As readers of this blog likely know, there’s a mini-trend in eDiscovery to recover vendor costs in Federal courts as "taxable" under 28 U.S.C. §1920(4). That section allows courts to require losing parties to reimburse prevailing parties for "fees for exemplification and the costs of making copies of any materials where the copies are necessarily obtained for use in the case." There recently have been several cases around the country where prevailing parties have successfully recovered costs this way. (See footnote 2 here for a short list of cases.)

In Race Tires America Inc. v. Hoosier Racing Tire Corp, the Western District of Pennsylvania awarded over $367,000 of "taxable costs" to the prevailing defendants for eDiscovery services like hard drive imaging, data processing, keyword searching, and file format conversion. However, the 3rd U.S. Circuit Court of Appeals vacated the award, defining copies as only scanning and file-format conversion, drawing a sharp distinction between "exemplification" and "making copies" in §1920(4).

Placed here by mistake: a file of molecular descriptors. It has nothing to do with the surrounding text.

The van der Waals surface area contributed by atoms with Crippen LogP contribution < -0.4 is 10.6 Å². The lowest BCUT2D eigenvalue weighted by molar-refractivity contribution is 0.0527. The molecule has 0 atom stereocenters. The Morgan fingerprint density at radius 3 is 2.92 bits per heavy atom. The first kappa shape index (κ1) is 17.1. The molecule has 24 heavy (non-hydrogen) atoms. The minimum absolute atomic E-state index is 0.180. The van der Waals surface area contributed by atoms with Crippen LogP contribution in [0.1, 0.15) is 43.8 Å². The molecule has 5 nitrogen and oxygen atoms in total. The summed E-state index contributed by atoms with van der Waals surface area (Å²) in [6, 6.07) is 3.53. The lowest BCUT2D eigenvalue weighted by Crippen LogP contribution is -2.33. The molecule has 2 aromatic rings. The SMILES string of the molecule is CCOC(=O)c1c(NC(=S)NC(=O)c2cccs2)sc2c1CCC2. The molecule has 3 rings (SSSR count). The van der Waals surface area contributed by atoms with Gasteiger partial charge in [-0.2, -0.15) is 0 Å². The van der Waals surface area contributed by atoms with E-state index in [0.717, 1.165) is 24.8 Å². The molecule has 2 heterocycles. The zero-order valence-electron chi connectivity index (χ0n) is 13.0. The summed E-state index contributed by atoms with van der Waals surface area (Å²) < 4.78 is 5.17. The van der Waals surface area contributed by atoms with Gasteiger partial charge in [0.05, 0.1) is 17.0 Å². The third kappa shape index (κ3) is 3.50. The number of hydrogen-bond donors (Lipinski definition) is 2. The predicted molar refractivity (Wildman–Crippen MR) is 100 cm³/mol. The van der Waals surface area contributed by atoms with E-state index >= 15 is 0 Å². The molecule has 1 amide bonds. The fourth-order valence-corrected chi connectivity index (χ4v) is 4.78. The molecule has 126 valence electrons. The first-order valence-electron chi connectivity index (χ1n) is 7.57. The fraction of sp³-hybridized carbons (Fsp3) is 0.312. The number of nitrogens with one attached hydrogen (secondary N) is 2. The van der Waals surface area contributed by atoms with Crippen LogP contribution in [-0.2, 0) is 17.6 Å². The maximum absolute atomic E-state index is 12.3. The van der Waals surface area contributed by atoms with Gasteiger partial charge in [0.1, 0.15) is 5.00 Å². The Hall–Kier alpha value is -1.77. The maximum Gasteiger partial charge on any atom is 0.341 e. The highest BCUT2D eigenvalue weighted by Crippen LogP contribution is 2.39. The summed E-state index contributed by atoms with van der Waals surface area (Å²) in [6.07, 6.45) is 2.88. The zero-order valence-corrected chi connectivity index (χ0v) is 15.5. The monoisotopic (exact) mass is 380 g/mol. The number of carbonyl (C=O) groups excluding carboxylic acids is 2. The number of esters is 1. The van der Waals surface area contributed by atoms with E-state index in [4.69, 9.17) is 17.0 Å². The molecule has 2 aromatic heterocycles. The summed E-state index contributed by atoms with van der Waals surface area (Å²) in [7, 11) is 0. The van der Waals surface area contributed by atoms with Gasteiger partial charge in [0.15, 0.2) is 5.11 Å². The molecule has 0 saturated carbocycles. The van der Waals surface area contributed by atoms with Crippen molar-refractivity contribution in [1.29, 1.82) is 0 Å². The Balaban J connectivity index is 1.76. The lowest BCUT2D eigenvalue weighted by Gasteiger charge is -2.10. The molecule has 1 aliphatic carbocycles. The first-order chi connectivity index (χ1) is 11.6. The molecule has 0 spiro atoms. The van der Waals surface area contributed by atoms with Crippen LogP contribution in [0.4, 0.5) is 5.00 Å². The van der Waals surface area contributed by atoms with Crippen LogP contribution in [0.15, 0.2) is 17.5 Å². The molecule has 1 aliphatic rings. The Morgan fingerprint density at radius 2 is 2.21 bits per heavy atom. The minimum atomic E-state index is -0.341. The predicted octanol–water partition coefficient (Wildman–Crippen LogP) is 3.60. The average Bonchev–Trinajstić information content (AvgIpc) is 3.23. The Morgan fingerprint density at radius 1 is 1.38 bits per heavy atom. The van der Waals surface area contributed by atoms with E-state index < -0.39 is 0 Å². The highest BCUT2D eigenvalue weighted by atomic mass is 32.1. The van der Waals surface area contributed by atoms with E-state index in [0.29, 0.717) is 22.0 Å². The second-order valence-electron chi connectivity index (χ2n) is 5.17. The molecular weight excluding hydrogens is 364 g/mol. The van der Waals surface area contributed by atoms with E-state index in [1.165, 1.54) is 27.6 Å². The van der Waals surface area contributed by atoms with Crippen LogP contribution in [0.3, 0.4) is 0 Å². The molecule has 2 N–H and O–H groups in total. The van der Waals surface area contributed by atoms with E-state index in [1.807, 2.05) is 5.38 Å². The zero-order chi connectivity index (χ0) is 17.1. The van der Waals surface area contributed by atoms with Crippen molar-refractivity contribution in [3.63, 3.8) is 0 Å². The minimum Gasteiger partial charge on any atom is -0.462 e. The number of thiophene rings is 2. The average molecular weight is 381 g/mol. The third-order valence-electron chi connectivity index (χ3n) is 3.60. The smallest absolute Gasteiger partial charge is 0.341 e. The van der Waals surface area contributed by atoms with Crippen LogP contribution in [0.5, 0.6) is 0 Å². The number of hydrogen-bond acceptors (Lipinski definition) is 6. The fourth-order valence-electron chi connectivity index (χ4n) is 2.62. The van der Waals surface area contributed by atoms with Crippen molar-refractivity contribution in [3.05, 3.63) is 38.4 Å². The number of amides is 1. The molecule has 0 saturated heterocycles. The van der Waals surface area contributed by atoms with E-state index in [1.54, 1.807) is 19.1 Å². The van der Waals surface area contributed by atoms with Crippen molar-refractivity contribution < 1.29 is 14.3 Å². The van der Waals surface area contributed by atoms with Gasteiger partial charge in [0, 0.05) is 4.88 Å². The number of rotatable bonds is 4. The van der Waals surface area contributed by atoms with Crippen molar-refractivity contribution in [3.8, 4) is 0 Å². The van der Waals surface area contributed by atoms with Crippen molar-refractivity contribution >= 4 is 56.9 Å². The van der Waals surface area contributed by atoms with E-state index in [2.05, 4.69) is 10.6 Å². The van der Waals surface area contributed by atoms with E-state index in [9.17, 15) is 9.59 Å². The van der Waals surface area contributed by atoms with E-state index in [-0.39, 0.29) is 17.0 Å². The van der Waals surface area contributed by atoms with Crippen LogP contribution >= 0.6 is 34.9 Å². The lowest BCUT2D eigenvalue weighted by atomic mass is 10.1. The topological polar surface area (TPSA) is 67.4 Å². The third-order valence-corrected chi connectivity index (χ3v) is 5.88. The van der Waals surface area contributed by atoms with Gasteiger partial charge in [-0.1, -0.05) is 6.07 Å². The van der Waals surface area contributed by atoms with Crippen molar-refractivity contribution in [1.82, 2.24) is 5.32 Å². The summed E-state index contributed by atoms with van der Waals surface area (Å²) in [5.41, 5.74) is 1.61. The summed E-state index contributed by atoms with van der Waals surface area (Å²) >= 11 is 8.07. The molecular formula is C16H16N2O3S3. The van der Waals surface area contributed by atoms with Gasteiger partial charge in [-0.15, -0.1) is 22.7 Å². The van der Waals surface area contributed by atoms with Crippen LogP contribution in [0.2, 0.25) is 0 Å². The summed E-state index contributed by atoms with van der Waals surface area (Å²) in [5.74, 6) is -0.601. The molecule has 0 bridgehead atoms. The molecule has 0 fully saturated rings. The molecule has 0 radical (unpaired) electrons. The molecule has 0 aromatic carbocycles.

In Delaware District Court recently, in Cordance Corp. v. Amazon.com, Inc., C.A. No. 06-491-MPT (D. Del. Apr. 11, 2012), Amazon prevailed and requested $447,694.69 reimbursement for electronic discovery costs under D. DEL. LR54.1(b)(11). According to Magistrate Judge Thynge

D. DEL. LR54.1(b)(11) provides “Other costs: Claims for costs other than those specifically mentioned in the preceding paragraphs of subpart (b) of this rule ordinarily will not be allowed, unless the party claiming such costs substantiates the claim by reference to a statute or binding decision.” Discovery or ediscovery expenses are not specifically itemized under LR 54.1(b)

Applying Race Tires, Judge Thynge approved just $1,729.28 as taxable, and requires Amazon to "produce documents that distinguish the costs for converting documents, which were recoverable, from costs for processing, which were not" in order to recover any other eDiscovery costs.

Clearly §1920(4) still has some value to prevailing parties in Delaware District Court (and elsewhere in the 3rd Circuit), just not as much as it once appeared.